European clubs Feyenoord and Galatasaray interested in Asis, 12

Local schoolboy Asis, 12, invited to train with Feyenoord and Galatasaray

Nur Muhammad Asis Ijilrali (right).
IMPRESSIVE: Nur Muhammad Asis Ijilrali (right) strutting his stuff during a training session wih Turf City FC.
ATTENTIVE: Nur Muhammad Asis Ijilrali (second from right) listening intently to his coach Luka Lalic during a training session with Turf City FC, who compete in the local JSSL Super League.

His father never taught him how to kick a football.

He does not play for any national youth team.

But those who have seen him play will tell you Nur Muhammad Asis Ijilrali has bags of talent and, if groomed the right way, the 12-year-old, who can play as an attacking midfielder or upfront, has the potential to play professionally in Europe one day.

The New Paper understands that two European clubs - Holland's Feyenoord and Turkish side Galatasaray - have been so impressed with the Loyang Primary School pupil after watching videos of him that they invited him to train with their academies last month.

As Asis is underaged and not from the European Union, and there is also no pre-contract or agreement signed, both clubs declined to comment on their interest in the boy.

But Luka Lalic, Asis' coach at the Turf City Football Club (TCFC) team that compete in the local JSSL Super League, has advised the boy and his parents to bide their time.


After all, Lalic, a former Serbia Under-17 international who was forced to hang up his boots at the age of 18 because of heart issues, will be taking Asis and his TCFC teammates for a series of trial matches against top European clubs.

"At his age, he might feel overawed if he is the only one going all the way to Europe for a trial," said the 28-year-old, who first spotted Asis four years ago.

"This is why it is better for him to go with his other teammates in October and March, so that he can be himself on the pitch and play his normal game.

"His talent speaks for itself. When you see him with the ball, you can see what he has is not taught... It's God-given.

"Sometimes, the things he does in training almost defy physics."

Nur Muhammad Asis Ijilrali (right) strutting his stuff during a training session wih Turf City FC. TNP PHOTO: JONATHAN CHOO

After the Primary School Leaving Examination in September, Lalic will take his TCFC team, comprising up to 18 boys, on two European stints.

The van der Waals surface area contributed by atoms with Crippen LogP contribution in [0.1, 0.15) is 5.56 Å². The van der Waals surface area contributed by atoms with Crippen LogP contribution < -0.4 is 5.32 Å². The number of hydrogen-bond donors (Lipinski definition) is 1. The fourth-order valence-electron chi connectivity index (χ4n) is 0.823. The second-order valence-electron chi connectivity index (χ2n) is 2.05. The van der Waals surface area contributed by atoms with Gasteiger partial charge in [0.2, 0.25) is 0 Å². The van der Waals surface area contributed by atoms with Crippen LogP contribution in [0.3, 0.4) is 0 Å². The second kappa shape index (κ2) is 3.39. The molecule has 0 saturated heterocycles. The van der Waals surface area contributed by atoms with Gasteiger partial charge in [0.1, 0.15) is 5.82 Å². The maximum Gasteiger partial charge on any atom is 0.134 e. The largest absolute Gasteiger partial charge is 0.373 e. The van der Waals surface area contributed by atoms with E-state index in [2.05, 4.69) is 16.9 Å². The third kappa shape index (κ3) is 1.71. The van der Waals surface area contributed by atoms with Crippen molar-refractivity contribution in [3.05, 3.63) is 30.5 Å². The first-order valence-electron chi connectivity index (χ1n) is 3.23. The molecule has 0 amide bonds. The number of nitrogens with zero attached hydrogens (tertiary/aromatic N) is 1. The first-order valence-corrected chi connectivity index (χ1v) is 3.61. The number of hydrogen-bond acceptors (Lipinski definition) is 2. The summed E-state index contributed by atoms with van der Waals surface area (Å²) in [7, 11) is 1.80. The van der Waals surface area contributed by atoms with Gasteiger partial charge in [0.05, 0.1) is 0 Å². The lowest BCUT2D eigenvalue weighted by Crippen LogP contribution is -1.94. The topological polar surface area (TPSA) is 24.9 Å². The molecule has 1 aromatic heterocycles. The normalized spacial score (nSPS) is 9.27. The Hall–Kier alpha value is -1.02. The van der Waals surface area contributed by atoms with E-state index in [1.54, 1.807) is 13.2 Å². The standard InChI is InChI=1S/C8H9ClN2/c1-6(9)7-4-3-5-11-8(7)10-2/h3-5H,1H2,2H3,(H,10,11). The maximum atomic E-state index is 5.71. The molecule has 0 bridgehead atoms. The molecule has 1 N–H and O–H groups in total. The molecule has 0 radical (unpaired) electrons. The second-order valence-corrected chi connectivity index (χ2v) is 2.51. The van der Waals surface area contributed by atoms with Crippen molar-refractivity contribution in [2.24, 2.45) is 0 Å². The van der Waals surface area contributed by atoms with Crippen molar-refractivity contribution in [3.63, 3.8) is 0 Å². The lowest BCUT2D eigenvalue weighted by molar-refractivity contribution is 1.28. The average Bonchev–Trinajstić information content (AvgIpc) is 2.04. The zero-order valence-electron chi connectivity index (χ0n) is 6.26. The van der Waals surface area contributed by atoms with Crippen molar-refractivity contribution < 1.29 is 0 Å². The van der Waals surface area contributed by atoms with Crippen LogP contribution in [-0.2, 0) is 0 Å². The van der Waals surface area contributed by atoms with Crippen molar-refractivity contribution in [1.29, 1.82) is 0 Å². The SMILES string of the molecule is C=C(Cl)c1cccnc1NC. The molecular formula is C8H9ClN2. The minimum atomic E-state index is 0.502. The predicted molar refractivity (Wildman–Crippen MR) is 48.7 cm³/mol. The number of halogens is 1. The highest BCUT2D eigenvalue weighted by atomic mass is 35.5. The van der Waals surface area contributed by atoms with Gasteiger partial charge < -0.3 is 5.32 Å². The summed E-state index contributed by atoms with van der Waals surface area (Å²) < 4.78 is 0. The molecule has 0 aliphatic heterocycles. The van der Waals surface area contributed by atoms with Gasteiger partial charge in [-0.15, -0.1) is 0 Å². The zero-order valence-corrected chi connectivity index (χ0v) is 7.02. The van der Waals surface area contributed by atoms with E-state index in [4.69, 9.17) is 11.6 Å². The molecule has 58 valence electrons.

In October, they will play the youth teams of Dutch clubs such as Ajax Amsterdam, PSV Eindhoven, Feyenoord, ADO Den Haag and Sparta Rotterdam.

And in March next year, the TCFC side will take on youth teams from Atletico Madrid, Villarreal and Espanyol in Spain.

While in Spain, the team will also participate in the MeCup in Minorca, a tournament that includes the likes of Barcelona, Real Madrid, Manchester United, Arsenal, among others.

Lalic arranged the trips in Holland and Spain last month with the help of his father Srdjan, who is a former player, coach and football agent.

Srdjan's dealings as an agent helped him amass a list of contacts comprising academy directors, scouts and fellow agents across Europe.


Among them are Murat Basaran, who counts Samuel Eto'o and Rafael van der Vaart among his clients and Milan Martinovic, who represents Real Madrid star Luka Modric and Liverpool defender Dejan Lovren.

"In European football, nobody talks to you if you don't know them," said Srdjan, 63, bluntly.

"Even then, my contacts in Europe were not convinced at first.

"They asked me, 'Singapore? Are you sure there's talent there?'."

But, having been in town for about three weeks to help his son arrange the team's European sojourn, he is convinced there is enough talent in Singapore.

Earlier this year, Srdjan tapped on his contacts to help a Singapore-based Japanese expatriate's son to join Sparta Prague, the most successful club side in the Czech Republic.

There are other eye-catching young talents in the TCFC team as well.

Winger Levi Skyum, son of a Danish father and American mother, is a goal machine.

Striker Jacob Pasterfield, son of a British father and Kiwi mother, and half-Italian, half-Spanish midfielder Andreas Canos are also ones to watch.

But tiny Asis, the only local boy in the team, who stands at just 1.39m and weighs 29kg, stands out.

Said Srdjan: "I have seen many young players in Europe over the years, and I am convinced it is a matter of when, and not if, a top European team sign Asis.
"I sent videos of him to some agents and they replied, 'Who is this boy? From Singapore? Cannot be'."


Despite starring for TCFC in the JSSL league almost every weekend, and for Loyang Primary School as their captain, Asis has never been approached by anyone from the Football Association of Singapore to join its Junior Centre of Excellence teams.

However, TNP understands that he has been invited for trials at the Singapore Sports School.

National team winger Faris Ramli, a Loyang Primary School alumnus, was hugely impressed after watching Asis in action in last year's National Schools final.

"He's so tiny, so I didn't really expect anything from him," recalled Faris, who was invited to hand out individual awards after the match 
last October.